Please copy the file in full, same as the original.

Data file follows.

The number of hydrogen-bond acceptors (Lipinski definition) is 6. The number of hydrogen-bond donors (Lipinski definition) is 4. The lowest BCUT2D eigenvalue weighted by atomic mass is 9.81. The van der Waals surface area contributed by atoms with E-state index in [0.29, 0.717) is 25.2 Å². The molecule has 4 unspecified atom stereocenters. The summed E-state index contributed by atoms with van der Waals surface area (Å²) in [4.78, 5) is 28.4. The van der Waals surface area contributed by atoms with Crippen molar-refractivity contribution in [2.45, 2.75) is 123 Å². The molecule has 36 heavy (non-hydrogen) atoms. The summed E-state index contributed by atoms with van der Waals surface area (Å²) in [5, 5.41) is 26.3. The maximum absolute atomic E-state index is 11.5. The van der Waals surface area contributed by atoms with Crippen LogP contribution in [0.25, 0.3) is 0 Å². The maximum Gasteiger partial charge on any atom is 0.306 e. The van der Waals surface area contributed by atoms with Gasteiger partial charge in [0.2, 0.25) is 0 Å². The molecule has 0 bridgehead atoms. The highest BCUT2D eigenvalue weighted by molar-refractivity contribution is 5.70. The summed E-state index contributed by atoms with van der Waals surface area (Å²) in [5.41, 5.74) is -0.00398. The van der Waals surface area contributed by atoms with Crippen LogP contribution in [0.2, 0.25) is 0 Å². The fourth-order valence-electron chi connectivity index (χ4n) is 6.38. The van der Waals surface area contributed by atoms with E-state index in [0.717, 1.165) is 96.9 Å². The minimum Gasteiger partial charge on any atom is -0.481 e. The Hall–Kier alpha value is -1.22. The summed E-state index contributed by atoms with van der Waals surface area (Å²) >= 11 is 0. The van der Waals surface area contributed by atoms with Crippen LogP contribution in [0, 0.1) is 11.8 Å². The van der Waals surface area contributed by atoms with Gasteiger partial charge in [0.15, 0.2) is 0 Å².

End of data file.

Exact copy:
The number of hydrogen-bond acceptors (Lipinski definition) is 6. The number of hydrogen-bond donors (Lipinski definition) is 4. The lowest BCUT2D eigenvalue weighted by atomic mass is 9.81. The van der Waals surface area contributed by atoms with E-state index in [0.29, 0.717) is 25.2 Å². The molecule has 4 unspecified atom stereocenters. The summed E-state index contributed by atoms with van der Waals surface area (Å²) in [4.78, 5) is 28.4. The van der Waals surface area contributed by atoms with Crippen molar-refractivity contribution in [2.45, 2.75) is 123 Å². The molecule has 36 heavy (non-hydrogen) atoms. The summed E-state index contributed by atoms with van der Waals surface area (Å²) in [5, 5.41) is 26.3. The maximum absolute atomic E-state index is 11.5. The van der Waals surface area contributed by atoms with Crippen LogP contribution in [0.25, 0.3) is 0 Å². The maximum Gasteiger partial charge on any atom is 0.306 e. The van der Waals surface area contributed by atoms with Gasteiger partial charge in [0.2, 0.25) is 0 Å². The molecule has 0 bridgehead atoms. The highest BCUT2D eigenvalue weighted by molar-refractivity contribution is 5.70. The summed E-state index contributed by atoms with van der Waals surface area (Å²) in [5.41, 5.74) is -0.00398. The van der Waals surface area contributed by atoms with Crippen LogP contribution in [0.2, 0.25) is 0 Å². The fourth-order valence-electron chi connectivity index (χ4n) is 6.38. The van der Waals surface area contributed by atoms with E-state index in [0.717, 1.165) is 96.9 Å². The minimum Gasteiger partial charge on any atom is -0.481 e. The Hall–Kier alpha value is -1.22. The summed E-state index contributed by atoms with van der Waals surface area (Å²) >= 11 is 0. The van der Waals surface area contributed by atoms with Crippen LogP contribution in [0, 0.1) is 11.8 Å². The van der Waals surface area contributed by atoms with Gasteiger partial charge in [0.15, 0.2) is 0 Å².